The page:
Big Blue open-sources speech code
- By John K. Waters
IBM is donating some of its software for speech-enabling applications to two open-source organizations: the Apache Software Foundation and the Eclipse Foundation. Big Blue announced its plans at last week's SpeechTEK 2004 Conference to "spur the availability of speech-enabled applications by making it easier and more attractive for developers to build and add speech recognition capability in a standardized way."
To the Apache group, IBM is donating Reusable Dialog Components (RDCs), which are JSP tags developed by IBM Research. The RDCs enable dynamic development of voice applications and multimodal user interfaces. "Multimodal" refers to applications that provide users with a choice of input sources, generally including voice, keypad, keyboard, mouse and stylus. Output takes the form of spoken prompts, audio and/or graphical displays. JSPs that incorporate RDC tags automatically generate W3C VoiceXML 2.0 at runtime, providing a standard basis for speech applications.
To Eclipse, IBM is donating speech mark-up editors designed to make it easier for developers to write standards-based speech applications, and to create and utilize RDCs within those applications. The Eclipse donation is actually part of the initial formation of a project for open-source tools for voice application development, which will involve several other companies in the VoiceXML community, the company says.
The two donations combined are valued at $10 million, an IBM spokesperson says.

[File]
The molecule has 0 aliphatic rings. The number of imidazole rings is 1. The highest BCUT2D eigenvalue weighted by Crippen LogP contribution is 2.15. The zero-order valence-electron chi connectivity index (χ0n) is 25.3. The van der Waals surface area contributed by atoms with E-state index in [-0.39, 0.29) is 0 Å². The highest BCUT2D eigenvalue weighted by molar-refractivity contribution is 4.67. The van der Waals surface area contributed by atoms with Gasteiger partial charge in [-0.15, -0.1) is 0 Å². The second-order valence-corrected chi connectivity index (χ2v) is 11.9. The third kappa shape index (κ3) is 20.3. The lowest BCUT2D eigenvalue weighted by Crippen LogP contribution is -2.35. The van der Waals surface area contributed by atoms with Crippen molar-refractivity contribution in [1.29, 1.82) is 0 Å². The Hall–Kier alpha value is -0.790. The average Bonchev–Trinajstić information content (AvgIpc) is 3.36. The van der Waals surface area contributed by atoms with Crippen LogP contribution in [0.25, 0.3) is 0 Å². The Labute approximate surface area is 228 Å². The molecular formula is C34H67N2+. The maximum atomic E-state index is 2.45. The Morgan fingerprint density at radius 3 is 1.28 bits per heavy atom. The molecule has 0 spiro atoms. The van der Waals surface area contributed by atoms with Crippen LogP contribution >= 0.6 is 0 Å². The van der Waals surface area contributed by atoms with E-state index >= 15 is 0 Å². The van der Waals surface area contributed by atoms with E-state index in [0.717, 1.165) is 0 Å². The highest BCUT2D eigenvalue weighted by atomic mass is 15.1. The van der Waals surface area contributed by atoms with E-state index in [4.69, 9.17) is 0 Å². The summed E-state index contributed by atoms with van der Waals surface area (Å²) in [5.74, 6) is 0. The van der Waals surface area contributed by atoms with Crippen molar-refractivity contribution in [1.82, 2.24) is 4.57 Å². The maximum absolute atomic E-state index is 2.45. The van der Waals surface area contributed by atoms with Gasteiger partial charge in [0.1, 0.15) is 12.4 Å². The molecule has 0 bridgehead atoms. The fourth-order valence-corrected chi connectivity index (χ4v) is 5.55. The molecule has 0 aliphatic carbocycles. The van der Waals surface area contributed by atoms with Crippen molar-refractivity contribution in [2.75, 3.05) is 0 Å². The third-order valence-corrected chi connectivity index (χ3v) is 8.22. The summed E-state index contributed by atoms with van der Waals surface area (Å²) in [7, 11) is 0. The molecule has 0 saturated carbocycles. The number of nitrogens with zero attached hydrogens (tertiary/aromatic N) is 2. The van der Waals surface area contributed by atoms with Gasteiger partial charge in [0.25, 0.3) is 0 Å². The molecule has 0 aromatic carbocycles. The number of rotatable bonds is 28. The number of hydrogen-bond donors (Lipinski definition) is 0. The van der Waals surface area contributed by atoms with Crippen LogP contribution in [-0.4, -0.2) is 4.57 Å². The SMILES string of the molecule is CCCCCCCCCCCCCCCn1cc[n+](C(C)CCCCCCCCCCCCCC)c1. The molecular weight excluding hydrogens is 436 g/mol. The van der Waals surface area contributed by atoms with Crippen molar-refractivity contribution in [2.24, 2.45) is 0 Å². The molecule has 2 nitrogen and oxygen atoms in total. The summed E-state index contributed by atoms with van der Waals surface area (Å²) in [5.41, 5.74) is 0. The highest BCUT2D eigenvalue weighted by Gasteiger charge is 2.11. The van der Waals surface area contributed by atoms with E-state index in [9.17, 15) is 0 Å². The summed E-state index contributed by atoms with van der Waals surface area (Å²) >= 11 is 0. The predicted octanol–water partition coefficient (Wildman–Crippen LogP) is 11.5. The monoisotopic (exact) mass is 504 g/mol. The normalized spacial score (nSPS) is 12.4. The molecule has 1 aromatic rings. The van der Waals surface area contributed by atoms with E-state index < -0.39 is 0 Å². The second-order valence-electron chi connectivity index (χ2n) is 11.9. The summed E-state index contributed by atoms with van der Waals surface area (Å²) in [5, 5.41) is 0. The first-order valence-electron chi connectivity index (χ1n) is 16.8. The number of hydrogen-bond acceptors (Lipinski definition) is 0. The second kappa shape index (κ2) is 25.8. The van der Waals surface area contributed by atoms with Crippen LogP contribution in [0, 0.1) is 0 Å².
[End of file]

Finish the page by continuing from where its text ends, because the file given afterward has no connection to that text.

Some of the companies joining IBM in this open-source initiative include AT&T, Avaya, Cisco, Genesys, Motorola, Nortel, ScanSoft, Siebel and Voice Partners.
IBM has been an active, longtime supporter of open-source development. The company participates in and contributes to more than 150 open-source projects, says Jon Prial, VP of marketing in IBM's information management group. Those contributions include a $1 billion investment in Linux in 1998 and a $40 million donation to Eclipse in 2001 (IBM actually launched Eclipse). Just last month, the company donated its Cloudscape Java-based, embedded database to the Apache group. At the time, Prial said of the company's open-source strategy: "It's all about building the broader developer community. [With an open-source project] you get innovation, you get a broader community working on technology, and it allows us to innovate at the technology level and above it."
IBM is also no stranger to the speech-recognition business. The company introduced its first software-only speech recognition product, Voicetype, in 1996. It later created Viavoice, the first "continuous speech" engine. About five years ago, the company released the Viavoice Toolkit for Linux.
The donations were widely seen as a strategic marshalling of open-source community resources to speed development of IBM-friendly applications that compete with Microsoft. In March, Microsoft released Microsoft Speech Server 2004 for speech-enabled applications. According to the firm, more than 100,000 programmers have downloaded Microsoft's free developers' kit for building speech applications on the .NET platform.
John K. Waters is a freelance writer based in Silicon Valley. He can be reached